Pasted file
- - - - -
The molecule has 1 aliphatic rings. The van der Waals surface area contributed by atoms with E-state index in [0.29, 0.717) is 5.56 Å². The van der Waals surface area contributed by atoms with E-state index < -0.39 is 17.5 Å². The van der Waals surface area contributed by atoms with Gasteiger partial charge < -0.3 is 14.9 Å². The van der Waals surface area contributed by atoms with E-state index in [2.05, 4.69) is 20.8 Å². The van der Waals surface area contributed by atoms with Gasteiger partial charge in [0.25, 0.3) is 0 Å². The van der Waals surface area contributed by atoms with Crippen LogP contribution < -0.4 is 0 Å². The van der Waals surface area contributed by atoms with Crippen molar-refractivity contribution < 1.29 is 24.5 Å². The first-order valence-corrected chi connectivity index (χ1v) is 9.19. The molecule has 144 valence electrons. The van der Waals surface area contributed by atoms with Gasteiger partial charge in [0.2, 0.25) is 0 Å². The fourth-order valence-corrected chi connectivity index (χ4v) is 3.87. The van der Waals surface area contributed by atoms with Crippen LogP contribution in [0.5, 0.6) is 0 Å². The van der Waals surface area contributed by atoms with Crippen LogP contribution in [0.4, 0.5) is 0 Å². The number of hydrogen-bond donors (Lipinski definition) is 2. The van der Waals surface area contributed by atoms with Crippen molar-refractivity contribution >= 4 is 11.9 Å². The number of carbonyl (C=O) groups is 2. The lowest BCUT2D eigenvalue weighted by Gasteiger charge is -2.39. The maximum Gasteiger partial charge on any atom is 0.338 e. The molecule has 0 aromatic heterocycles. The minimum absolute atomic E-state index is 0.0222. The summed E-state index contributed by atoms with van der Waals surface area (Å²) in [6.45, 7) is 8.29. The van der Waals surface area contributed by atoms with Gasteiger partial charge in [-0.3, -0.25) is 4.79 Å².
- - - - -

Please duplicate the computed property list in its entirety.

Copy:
The molecule has 1 aliphatic rings. The van der Waals surface area contributed by atoms with E-state index in [0.29, 0.717) is 5.56 Å². The van der Waals surface area contributed by atoms with E-state index < -0.39 is 17.5 Å². The van der Waals surface area contributed by atoms with Gasteiger partial charge < -0.3 is 14.9 Å². The van der Waals surface area contributed by atoms with E-state index in [2.05, 4.69) is 20.8 Å². The van der Waals surface area contributed by atoms with Gasteiger partial charge in [0.25, 0.3) is 0 Å². The van der Waals surface area contributed by atoms with Crippen LogP contribution < -0.4 is 0 Å². The van der Waals surface area contributed by atoms with Crippen molar-refractivity contribution < 1.29 is 24.5 Å². The first-order valence-corrected chi connectivity index (χ1v) is 9.19. The molecule has 144 valence electrons. The van der Waals surface area contributed by atoms with Gasteiger partial charge in [0.2, 0.25) is 0 Å². The fourth-order valence-corrected chi connectivity index (χ4v) is 3.87. The van der Waals surface area contributed by atoms with Crippen LogP contribution in [0.5, 0.6) is 0 Å². The van der Waals surface area contributed by atoms with Crippen LogP contribution in [0.4, 0.5) is 0 Å². The number of hydrogen-bond donors (Lipinski definition) is 2. The van der Waals surface area contributed by atoms with Crippen molar-refractivity contribution >= 4 is 11.9 Å². The number of carbonyl (C=O) groups is 2. The lowest BCUT2D eigenvalue weighted by Gasteiger charge is -2.39. The maximum Gasteiger partial charge on any atom is 0.338 e. The molecule has 0 aromatic heterocycles. The minimum absolute atomic E-state index is 0.0222. The summed E-state index contributed by atoms with van der Waals surface area (Å²) in [6.45, 7) is 8.29. The van der Waals surface area contributed by atoms with Gasteiger partial charge in [-0.3, -0.25) is 4.79 Å².